UPS succeeded in doing exactly that. The system was not yet in place at the distribution center that I worked in when I left UPS, but has since been fielded there. I have a long time friend who still works there, and this new technology came up in a recent conversation. When I asked him about the effect of the new technology, he told me it allowed the loader to nearly double the number of cars that a loader could load during a shift, by taking all thought out of the process. While no one has lost a job due this innovation that he was aware of (it is a union job), do not expect your local UPS distribution center to hire new employees anytime soon. In fact, the volume of packages would have to rise to astronomical heights to put any hiring pressure on UPS at that center, and that center already operates at four times the capacity for which it was originally designed. This is the other side of 'productivity gains'; these the result of technology as opposed to longer working hours. But in both cases, there was no benefit to the employees, other then the opportunity to work harder for the same wage, and keep their job.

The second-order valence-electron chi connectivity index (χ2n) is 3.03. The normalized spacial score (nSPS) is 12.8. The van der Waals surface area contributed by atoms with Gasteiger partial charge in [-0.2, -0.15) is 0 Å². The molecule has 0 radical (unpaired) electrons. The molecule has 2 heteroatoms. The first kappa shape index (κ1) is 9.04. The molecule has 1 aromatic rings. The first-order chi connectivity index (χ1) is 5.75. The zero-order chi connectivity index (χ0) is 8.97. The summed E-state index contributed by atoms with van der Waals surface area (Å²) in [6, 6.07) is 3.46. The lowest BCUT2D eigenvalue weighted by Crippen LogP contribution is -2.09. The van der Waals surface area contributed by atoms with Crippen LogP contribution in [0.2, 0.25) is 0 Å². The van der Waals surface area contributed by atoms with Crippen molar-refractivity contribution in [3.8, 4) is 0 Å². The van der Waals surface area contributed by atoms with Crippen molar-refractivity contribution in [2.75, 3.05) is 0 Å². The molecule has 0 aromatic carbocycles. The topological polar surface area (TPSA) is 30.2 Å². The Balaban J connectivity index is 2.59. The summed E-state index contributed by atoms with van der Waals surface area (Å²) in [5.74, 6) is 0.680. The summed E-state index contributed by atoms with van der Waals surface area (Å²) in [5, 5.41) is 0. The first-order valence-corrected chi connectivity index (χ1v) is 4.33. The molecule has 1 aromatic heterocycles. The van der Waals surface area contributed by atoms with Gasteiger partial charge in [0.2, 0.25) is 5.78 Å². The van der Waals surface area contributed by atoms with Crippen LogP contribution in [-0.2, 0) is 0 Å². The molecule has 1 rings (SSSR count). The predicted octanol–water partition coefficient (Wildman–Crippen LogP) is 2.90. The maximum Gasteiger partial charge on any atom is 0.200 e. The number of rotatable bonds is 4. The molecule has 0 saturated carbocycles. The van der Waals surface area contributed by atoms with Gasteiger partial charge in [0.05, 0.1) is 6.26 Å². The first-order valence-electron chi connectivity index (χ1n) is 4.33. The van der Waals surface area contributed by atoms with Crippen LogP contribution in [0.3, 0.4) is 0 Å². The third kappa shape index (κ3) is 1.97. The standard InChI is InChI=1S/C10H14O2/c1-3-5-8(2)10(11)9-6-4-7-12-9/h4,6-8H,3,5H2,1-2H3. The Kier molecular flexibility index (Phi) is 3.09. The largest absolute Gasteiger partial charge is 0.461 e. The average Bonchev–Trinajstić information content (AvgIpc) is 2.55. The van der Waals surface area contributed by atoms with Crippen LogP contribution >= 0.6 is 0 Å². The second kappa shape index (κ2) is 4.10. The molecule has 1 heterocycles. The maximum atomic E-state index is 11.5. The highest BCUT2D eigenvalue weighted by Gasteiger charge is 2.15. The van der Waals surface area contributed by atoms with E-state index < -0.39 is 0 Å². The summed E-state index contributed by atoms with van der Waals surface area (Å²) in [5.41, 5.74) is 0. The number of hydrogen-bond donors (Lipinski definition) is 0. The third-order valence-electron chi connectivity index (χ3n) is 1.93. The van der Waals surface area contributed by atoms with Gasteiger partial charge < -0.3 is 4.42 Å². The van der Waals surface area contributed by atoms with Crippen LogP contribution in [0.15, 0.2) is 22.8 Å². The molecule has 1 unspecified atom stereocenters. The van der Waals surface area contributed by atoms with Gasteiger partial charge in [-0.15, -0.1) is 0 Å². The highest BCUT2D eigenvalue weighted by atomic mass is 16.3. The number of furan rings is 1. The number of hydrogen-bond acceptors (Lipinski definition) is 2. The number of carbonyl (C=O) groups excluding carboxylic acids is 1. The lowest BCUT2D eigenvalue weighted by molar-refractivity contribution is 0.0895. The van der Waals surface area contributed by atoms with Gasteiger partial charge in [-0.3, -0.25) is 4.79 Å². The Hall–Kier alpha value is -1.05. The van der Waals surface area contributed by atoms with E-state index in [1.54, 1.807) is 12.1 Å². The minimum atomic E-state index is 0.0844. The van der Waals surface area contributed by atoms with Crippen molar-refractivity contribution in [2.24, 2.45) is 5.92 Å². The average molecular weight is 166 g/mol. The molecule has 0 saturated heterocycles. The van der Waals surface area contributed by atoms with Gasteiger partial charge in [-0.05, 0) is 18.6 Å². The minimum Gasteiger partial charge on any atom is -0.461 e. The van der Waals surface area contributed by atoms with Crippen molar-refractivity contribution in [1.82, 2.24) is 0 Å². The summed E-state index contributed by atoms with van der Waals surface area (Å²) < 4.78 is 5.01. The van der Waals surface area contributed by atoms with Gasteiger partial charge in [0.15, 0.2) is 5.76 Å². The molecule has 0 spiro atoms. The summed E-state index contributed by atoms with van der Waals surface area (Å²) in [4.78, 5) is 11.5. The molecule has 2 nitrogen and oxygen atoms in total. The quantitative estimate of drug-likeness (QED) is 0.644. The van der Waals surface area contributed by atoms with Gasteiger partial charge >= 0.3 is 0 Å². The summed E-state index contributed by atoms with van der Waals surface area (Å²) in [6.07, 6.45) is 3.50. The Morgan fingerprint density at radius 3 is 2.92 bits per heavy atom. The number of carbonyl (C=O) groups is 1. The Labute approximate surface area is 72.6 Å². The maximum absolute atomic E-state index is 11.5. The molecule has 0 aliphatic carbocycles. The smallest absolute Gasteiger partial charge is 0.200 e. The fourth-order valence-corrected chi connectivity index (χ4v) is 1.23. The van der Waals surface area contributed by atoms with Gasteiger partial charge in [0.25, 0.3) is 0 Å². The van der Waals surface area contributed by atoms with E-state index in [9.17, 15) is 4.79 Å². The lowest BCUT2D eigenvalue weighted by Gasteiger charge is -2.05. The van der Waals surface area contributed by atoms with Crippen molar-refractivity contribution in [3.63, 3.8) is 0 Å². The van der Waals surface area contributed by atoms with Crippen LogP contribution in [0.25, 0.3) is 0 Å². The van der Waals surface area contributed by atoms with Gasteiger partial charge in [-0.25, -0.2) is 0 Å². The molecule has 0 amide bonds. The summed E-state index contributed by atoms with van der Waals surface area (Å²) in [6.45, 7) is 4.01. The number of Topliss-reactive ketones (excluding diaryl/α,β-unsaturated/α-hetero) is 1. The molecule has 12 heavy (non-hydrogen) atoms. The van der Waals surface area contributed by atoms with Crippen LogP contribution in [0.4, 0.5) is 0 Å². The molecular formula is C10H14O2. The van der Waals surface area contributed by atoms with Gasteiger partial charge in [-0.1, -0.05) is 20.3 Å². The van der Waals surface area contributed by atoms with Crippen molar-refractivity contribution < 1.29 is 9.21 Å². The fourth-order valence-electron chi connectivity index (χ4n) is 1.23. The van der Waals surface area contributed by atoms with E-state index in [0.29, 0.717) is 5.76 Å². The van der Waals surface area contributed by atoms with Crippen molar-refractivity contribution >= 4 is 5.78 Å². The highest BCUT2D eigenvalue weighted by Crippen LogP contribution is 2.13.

Here, I will give what many might consider short shrift to the problem of outsourcing, but this is because it is so much in the news, I do not believe I have anything constructive to add to this part of the dialogue. I just want to point out, that it is largely the result of technological improvements, especially information technology, which allows the outsourcing of jobs that Western countries are experiencing.